“I feel that you can’t get a full sense of what the patient is going through and what the real issue may be until you see them in their own environment,” she continues. “Relating to patients on a personal level requires us to not just provide a disease diagnosis, but to hear and feel their suffering and be a part of it. Sometimes we are limited in what we can do even as doctors, and while we may not always have the ability to cure, we do have the ability to
Bring Back the Black Bag is still an active program at UTCOM with residents making house calls on select patients. In addition to Dr. Rybolt, Dr. Panda credits strong partnerships with Erlanger Health System, the Arnold P. Gold Foundation, ContinuCare and the college itself for the program’s success.


Today, Dr. Panda is well-known nationally and internationally for her vision and perspective on patient care. She has been published many times, is highly sought after as a public speaker, and has received numerous awards including the 2012 Women of Distinction Award from the American Lung Association of Tennessee and the 2010 Hind Rattan Award given by the government of India.
Yet if you meet her, you’ll find she’s also very human (pun intended). When she’s not practicing medicine, Dr. Panda says she often entertains in her home, cooking traditional Indian cuisine like her  specialty spicy chicken curry dish. She’s also an avid reader and enjoys “good fellowship, talking, and telling stories.” She takes great pride in her daughter, Natasha, who teaches in New York, has completed two master’s degrees, and will soon obtain a doctorate, and her son, Nikhil, who is in his third year of medical school at the University of Tennessee­­—Memphis.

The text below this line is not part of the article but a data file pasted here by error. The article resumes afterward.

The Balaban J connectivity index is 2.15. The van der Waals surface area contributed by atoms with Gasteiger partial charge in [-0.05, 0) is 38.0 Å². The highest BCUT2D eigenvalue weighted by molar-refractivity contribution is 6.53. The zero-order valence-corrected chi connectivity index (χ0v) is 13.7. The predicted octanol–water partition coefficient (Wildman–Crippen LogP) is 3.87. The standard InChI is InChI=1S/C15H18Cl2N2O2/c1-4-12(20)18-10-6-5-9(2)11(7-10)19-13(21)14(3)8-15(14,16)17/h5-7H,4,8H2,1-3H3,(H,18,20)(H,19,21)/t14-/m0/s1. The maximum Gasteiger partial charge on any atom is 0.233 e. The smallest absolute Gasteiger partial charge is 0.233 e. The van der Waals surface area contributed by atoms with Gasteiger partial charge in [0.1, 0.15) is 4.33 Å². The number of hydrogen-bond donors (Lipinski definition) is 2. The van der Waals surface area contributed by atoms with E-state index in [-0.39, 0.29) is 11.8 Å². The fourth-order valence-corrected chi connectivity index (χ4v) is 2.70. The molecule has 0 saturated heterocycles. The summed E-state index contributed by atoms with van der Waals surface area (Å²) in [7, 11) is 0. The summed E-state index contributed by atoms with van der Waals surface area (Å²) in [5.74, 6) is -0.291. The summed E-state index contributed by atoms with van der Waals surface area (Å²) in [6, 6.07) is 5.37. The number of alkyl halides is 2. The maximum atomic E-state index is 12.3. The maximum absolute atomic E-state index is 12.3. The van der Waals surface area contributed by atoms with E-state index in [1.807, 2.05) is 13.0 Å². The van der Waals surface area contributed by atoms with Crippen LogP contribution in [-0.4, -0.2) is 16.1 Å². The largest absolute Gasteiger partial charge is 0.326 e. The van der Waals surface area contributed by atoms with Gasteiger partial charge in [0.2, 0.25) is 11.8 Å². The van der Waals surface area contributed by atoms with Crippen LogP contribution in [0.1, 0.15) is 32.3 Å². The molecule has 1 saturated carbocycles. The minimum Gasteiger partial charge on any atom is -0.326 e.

Summarizing her professional career, Dr. Panda explains her approach is grounded in basic truths and beliefs. “I have a very strong faith and personally believe we are instruments to fulfill our purpose,” she says. “I define personal success as using my God-given talents to bring out the best in others. We have a wonderful team in the department of medicine. My colleagues are just outstanding and very committed. I feel energized. I continue to learn a lot and feel very grateful because I have been blessed with wonderful partnerships locally and regionally.”